Censored Voyeurism

Posted on

“I’m just a common man. Only whores understand me.”
– Henry Miller in Henry & June


Henry & June

After all these years, I’ve recently had the opportunity to view Philip Kaufman’s Henry & June. Being known as the first American movie tagged with an NC-17 rating (No one under 17 allowed), and out of prurient (mental) interests, I was curious why this was rated so. I found nothing to warrant it beyond an R-rated as the sex scenes were pretty normal stuff that adult boys and girls do. But, I found this on IMDB – “The 2 to 3 second shot of Anais looking at an explicit illustrated postcard involving a Japanese woman and a squid was the cause of the NC-17 rating.” This postcard I’ve seen before hanging on spinning postcard carriages in tourists shops of Fisherman’s Wharf, San Francisco. So, I’d advise, don’t bring your kids to Fisherman’s Wharf… according to the MPAA.

Anyways, as for the film itself – It starts out poetically telling of a woman’s love affairs, but does not have an answer to that poeticism towards the end. I think I was trying to say something that would dig me out of the shallow intentions of initially watching this film. Did I succeed? Uh, keep your answer to yourself.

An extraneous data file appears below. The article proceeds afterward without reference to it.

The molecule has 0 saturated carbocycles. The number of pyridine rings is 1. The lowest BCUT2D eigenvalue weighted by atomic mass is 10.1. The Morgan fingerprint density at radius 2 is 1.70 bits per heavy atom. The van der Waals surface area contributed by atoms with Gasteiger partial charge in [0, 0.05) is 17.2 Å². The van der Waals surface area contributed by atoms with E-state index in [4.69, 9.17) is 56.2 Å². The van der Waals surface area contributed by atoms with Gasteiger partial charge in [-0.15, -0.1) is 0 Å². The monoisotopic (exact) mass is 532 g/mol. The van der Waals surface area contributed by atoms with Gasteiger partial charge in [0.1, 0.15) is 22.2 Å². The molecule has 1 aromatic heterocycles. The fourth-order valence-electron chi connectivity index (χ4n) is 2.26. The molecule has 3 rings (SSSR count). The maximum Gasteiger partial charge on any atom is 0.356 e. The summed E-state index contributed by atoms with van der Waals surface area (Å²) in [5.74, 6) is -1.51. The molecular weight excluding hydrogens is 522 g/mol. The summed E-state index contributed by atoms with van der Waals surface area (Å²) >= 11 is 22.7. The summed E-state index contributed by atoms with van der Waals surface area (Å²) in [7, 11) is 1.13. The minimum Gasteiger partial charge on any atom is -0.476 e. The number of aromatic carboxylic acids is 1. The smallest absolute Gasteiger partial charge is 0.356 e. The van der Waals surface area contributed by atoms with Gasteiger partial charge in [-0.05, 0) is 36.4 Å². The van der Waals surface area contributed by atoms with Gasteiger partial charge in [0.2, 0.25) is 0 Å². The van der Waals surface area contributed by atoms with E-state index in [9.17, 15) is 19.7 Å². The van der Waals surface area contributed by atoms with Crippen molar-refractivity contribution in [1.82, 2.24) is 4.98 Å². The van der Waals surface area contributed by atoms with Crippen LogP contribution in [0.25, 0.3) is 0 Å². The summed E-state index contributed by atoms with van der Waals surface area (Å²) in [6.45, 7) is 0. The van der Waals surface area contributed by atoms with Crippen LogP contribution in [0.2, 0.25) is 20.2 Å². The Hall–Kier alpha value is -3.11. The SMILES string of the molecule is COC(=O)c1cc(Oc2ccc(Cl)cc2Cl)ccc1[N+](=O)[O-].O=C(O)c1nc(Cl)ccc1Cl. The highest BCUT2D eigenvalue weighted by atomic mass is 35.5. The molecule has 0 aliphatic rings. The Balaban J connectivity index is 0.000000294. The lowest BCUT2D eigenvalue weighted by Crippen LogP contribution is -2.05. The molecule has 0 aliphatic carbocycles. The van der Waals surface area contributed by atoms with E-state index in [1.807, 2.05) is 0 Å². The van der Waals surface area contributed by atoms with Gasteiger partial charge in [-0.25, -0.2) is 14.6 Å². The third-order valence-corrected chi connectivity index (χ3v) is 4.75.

What I was ignorant of before I had viewed this movie was that it was based on the writings of Anaïs Nin. Back in the mid-90s when I was an obsessive bookstore whore, by impulse, I had bought the first volume of The Diary of Anaïs Nin (1931-1934). Ever since I grew up reading The Autobiography of Malcolm X (about four times to date), I’ve always enjoyed books of self-reflections (bios, journals, diaries, etc.). I’d initially only read the first three chapters of Anaïs Nin’s Diary. Lost in my bookcase of other books stacked up in the past years, I’ve since dug it back out after viewing Henry & June and will finish the rest of book. I now begin closure to the erotic poecticism of Anaïs Nin’s words. Ain’t I deep?

“Lust, Caution” is the new flick coming out by Ang Lee. The synopsis says it’s “A startling erotic espionage thriller about the fate of an ordinary woma’s heart, it is based on the short story by revered Chinese author Eileen Chang, and stars Asian cinema icon Tony Leung opposite screen newcomer Tang Wei.”

The MPAA also slapped this movie with an NC-17 rating for its so-called “explicit sexuality”, which I think I’m beginning to see the prudish hypocrisy of the American movie system. How come violent flicks like “Hostel” and “Saw” get away with R-ratings? There’s something sick about that.

Anyways, it’s a nice looking movie, click on the image to see the trailer. No worries, if you’re at work, even the trailer is (mature) family friendly. =) In other words, it only shows the girl’s nekkid back.

Ang Lee's Lust, Caution

Leave a Reply

Your email address will not be published. Required fields are marked *